high anxiety or a low anxiety social group
PART1-Due Thursday !!!!
Respond to the following in a minimum of 175 words:
A researcher is investigating verbal behavior among introverts and extroverts. The researcher first tests participants and classifies them as either introverted or extroverted. She then randomly assigns participants to a high anxiety or a low anxiety social group and observes the number of words spoken by participants. The researcher wants to learn more about the effects of both personality style—introversion or extroversion—and social situation—high or low anxiety—on verbal behavior. In this case, verbal behavior is defined as the number of verbal communications uttered within a 5-minute observation period.
What type of design is this? Provide an example of a possible main effect that might emerge from this study. Additionally, provide an example of a possible interaction that might emerge
PART2- PLEASE SEE ATTACHMANENT!!! Select a research article of interest to you, preferably related to your Research Proposal, and use the Research Evaluation Worksheet to analyze the article. You can use this information to help form the literature review section of your research proposal.
PART3-PLEASE SEE PART 3 ATTACHMENT!!!Complete the Week Four Homework Exercise.
PART4-I AM ONLY RESPONSIBLE FOR ONE PART. I WILL POST ALL DETAILS ONCE THE TEAM LEADER NOTIFIES US ON WHAT PART WE ARE RESPONSIBLE FOR AND THE ARTICLES…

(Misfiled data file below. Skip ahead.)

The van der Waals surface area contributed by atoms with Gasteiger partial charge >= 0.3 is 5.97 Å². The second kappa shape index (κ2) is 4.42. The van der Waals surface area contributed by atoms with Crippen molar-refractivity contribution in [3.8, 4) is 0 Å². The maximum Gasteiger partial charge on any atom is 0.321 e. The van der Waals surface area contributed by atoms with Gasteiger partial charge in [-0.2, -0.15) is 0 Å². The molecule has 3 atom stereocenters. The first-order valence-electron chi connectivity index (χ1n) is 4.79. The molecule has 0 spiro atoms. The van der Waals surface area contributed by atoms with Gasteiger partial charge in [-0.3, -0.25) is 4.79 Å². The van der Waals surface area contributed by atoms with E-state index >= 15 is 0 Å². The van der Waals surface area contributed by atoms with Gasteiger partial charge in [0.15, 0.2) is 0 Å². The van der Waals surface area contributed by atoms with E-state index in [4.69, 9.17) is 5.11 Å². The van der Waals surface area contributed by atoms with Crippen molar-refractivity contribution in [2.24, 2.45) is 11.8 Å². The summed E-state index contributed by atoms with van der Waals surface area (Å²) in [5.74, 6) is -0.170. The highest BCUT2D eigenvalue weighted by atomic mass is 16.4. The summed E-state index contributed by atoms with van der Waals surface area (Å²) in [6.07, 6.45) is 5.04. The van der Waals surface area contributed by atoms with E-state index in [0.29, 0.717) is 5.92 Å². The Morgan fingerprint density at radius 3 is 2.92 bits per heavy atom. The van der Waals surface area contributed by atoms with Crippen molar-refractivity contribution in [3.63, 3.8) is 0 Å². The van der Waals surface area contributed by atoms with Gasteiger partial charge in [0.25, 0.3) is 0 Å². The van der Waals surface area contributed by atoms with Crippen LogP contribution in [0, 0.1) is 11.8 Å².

As a team, locate at least two surveys (you can use any survey that you find on the internet). Try to find one that is relatively brief —10 questions or less. Analyze the questions in the survey. Construct a table and evaluate each survey question on the following points:
complexity (note: good questions are simple and straightforward)
In your team, discuss the importance of writing good survey questions. How can poorly-written questions bias results? Submit both the table that you constructed as well as a copy of the survey you analyzed to your instructor.
Define confounding variable, and describe how confounding variables are related to internal validity.
Describe the posttest-only design and the pretest-posttest design, including the advantages and disadvantages of each design.
Contrast an independent groups (between-subjects) design with a repeated measures (within-subjects) design.
Summarize the advantages and disadvantages of using a repeated measures design.
Describe a matched pairs design, including reasons to use this design.
Page 162IN THE EXPERIMENTAL METHOD, THE RESEARCHER ATTEMPTS TO CONTROL ALL EXTRANEOUS VARIABLES. Suppose you want to test the hypothesis that exercise affects mood. To do this, you might put one group of people through a 1-hour aerobics workout and put another group in a room where they are asked to watch a video of people exercising for an hour. All participants would then complete the same mood assessment. Now suppose that the people in the aerobics class rate themselves as happier than those in the video viewing condition. Can the difference in mood be attributed to the difference in the exercise? Yes, if there is no other difference between the groups. However, what if the aerobics group was given the mood assessment in a room with windows but the video-only group was tested in a room without windows? In that case, it would be impossible to know whether the better mood of the participants in the aerobics group was due to the exercise or to the presence of windows.
CONFOUNDING AND INTERNAL VALIDITY